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Pharmaceutical Manufacturing and Packing Sourcer

Look Inside

Any pharmaceutical or biotechnology organisation needing to shorten R&D and manufacturing timelines while also cutting costs should consider insourcing. Although traditional outsourcing models still dominate external development and manufacturing activities, the insourcing model – which first attracted attention around 2010 – is fast gaining popularity. This is due to its unparalleled ability to provide substantial cost savings and foster an environment that promotes communication, idea sharing and problem solving. Ultimately, this creates a real time intellectual think tank with increased project productivity.

Strategic Alternatives


In a survey published in March 2015, 80% of respondents reported an expectation for growing demand of outsourcing in the coming years, up from 50% just a few years ago. Some of the factors driving the adoption of outsourcing drug development manufacturing are: reduced time to market, an increase in virtual biotech models and big pharma’s shift away from in-house R&D activities. Rising operational costs associated with drug development and manufacturing have also driven this increase. However, controls placed on healthcare costs have forced companies to look at different ways to bring products to market and streamline internal operations. As a result, creative alternatives to in-house approaches are being considered more as part of pharma and biotech organisations’ core strategies now.

From the R&D side, the pressure to increase success rates is driving companies to look at combinations of what have traditionally been internal efforts combined with external resources. In addition, the outsourcing of biopharmaceutical manufacturing has been growing to the point where it has become a common strategic decision for developers. This goes well beyond what had been used in the past, for non-core activities to now include high-value and complex technical services.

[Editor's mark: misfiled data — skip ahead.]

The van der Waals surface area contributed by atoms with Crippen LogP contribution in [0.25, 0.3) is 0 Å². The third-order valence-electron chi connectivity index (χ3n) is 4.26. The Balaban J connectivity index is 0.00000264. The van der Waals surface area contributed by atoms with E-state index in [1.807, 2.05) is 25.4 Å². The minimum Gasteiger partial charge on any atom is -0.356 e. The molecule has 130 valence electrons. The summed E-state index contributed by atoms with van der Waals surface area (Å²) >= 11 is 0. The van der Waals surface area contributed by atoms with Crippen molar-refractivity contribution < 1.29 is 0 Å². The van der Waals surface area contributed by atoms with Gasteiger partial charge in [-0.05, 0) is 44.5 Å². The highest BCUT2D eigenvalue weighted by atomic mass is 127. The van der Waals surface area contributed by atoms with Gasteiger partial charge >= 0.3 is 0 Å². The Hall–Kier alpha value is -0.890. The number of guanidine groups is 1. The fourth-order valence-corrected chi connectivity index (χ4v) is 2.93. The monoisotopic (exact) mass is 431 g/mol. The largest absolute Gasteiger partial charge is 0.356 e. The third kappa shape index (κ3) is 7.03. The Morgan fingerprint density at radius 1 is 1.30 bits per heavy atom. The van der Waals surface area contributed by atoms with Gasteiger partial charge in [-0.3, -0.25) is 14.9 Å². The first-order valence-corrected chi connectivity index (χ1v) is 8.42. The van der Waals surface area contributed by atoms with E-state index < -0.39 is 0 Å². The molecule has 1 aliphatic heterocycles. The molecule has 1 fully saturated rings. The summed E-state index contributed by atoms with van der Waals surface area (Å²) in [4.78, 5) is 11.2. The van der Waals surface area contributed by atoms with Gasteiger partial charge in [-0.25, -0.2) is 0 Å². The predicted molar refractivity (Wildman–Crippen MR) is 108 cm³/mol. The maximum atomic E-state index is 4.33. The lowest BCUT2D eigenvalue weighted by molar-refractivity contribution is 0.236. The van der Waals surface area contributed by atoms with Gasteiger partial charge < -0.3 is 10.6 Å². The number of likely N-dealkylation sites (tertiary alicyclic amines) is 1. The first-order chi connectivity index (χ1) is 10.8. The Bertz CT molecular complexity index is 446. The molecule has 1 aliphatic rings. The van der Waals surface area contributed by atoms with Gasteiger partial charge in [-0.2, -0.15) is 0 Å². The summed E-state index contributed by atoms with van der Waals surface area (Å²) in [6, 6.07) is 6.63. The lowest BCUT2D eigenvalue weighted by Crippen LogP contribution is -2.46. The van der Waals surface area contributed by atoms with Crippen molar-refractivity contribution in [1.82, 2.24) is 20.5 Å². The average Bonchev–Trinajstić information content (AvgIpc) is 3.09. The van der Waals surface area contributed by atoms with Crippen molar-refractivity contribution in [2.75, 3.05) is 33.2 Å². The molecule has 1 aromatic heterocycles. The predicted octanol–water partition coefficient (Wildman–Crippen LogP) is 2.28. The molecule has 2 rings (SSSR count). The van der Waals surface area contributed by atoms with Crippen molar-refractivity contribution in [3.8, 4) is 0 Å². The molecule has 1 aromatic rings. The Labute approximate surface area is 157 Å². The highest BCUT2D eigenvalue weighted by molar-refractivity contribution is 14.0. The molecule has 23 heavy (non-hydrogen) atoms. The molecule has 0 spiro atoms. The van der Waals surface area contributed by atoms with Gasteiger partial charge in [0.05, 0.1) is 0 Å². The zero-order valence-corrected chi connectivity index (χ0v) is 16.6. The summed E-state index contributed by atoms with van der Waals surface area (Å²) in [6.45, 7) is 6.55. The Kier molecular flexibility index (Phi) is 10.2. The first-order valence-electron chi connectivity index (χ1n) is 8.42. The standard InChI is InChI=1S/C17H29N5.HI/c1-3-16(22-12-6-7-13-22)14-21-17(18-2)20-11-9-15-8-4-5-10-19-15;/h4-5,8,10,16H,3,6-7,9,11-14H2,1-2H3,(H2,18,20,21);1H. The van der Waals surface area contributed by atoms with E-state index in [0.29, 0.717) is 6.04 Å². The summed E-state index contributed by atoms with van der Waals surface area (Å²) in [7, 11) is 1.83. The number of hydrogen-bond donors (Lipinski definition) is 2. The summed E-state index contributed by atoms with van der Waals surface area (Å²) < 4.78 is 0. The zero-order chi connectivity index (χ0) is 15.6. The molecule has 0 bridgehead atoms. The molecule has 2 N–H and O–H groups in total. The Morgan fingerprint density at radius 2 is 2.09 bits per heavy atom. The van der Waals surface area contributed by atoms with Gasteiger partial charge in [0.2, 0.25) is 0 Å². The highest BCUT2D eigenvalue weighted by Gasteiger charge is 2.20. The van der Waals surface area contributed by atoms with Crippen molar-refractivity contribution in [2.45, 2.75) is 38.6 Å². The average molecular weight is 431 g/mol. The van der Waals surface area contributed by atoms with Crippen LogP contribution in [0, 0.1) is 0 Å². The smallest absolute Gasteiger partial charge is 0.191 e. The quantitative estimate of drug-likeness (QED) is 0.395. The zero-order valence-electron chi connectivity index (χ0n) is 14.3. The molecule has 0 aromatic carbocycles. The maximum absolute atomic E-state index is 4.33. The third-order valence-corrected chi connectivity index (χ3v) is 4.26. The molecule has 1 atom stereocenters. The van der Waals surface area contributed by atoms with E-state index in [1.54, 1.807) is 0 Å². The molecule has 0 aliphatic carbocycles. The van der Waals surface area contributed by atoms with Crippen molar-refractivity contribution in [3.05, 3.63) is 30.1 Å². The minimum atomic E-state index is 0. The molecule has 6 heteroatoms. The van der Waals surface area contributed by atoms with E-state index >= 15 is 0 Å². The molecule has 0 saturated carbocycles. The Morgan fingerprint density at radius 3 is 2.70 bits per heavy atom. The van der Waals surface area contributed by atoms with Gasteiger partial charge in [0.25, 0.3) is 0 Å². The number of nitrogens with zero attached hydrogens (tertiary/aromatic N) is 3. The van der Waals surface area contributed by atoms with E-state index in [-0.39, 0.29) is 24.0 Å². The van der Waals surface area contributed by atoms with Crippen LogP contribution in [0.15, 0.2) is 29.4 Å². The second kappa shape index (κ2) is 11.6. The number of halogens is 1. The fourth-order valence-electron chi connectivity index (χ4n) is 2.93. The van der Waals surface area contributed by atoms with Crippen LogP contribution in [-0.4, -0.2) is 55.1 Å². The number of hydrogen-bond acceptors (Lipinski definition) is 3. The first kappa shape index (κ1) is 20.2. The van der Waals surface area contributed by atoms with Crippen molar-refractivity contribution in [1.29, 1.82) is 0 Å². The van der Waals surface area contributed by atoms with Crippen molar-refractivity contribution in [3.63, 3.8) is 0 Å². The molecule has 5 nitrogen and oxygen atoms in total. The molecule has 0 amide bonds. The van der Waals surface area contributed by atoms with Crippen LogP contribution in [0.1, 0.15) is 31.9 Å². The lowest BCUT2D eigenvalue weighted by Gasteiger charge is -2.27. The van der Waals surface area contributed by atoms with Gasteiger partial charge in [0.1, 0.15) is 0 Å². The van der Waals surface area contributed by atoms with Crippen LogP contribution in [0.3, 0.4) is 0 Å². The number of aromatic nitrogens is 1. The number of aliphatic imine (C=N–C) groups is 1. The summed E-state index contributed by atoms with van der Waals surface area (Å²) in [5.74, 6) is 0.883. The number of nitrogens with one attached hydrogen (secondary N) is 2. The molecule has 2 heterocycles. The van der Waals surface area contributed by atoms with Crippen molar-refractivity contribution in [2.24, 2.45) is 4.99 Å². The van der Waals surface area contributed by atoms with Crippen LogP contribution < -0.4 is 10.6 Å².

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Michael P Trova PhDis Senior Vice President of Drug Discovery at AMRI, and responsible for leadership of the AMRI Global Discovery Services business. His current responsibilities include management of AMRI Discovery Services in India, Singapore, the UK and the US. Michael is responsible for technical leadership and personnel development of his teams, as well as customer relationship development and discovery sales. He received his BS degree in Chemistry at Rensselaer Polytechnic Institute, US, followed by a PhD in Organic Chemistry from the Ohio State University, US, and postdoctoral research at the Massachusetts Institute of Technology.

Joachim Kaus is Vice President of Chemical Development and Managing Director of Germany at AMRI and is responsible for the technical leadership, development, sales and customer relationships within their global chemical development groups located in Germany, India and the US. His experience is in managing R&D, chemical and biotechnology production under current Good Manufacturing Practice for over 25 years. Joachim received his Master’s Degree in Chemical and Biotechnology Engineering from Hochschule Emden/Leer University, Germany.
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Michael P Trova
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Joachim Kaus
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